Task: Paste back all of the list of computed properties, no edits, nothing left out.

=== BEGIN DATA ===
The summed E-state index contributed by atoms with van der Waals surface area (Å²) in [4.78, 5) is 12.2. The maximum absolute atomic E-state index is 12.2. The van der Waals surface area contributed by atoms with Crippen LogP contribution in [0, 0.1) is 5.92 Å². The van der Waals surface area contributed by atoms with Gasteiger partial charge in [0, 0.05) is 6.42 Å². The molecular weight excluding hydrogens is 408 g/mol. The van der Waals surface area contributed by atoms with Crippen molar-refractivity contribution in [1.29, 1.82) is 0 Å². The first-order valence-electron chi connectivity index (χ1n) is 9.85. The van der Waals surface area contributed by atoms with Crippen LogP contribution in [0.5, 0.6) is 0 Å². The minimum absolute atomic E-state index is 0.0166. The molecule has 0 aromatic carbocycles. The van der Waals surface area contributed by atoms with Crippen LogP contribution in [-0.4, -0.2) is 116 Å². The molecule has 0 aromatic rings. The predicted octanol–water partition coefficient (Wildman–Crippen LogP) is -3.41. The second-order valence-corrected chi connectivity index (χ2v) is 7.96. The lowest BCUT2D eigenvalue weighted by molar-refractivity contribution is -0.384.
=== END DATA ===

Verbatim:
The summed E-state index contributed by atoms with van der Waals surface area (Å²) in [4.78, 5) is 12.2. The maximum absolute atomic E-state index is 12.2. The van der Waals surface area contributed by atoms with Crippen LogP contribution in [0, 0.1) is 5.92 Å². The van der Waals surface area contributed by atoms with Gasteiger partial charge in [0, 0.05) is 6.42 Å². The molecular weight excluding hydrogens is 408 g/mol. The van der Waals surface area contributed by atoms with Crippen molar-refractivity contribution in [1.29, 1.82) is 0 Å². The first-order valence-electron chi connectivity index (χ1n) is 9.85. The van der Waals surface area contributed by atoms with Crippen LogP contribution in [0.5, 0.6) is 0 Å². The minimum absolute atomic E-state index is 0.0166. The molecule has 0 aromatic carbocycles. The van der Waals surface area contributed by atoms with Crippen LogP contribution in [-0.4, -0.2) is 116 Å². The molecule has 0 aromatic rings. The predicted octanol–water partition coefficient (Wildman–Crippen LogP) is -3.41. The second-order valence-corrected chi connectivity index (χ2v) is 7.96. The lowest BCUT2D eigenvalue weighted by molar-refractivity contribution is -0.384.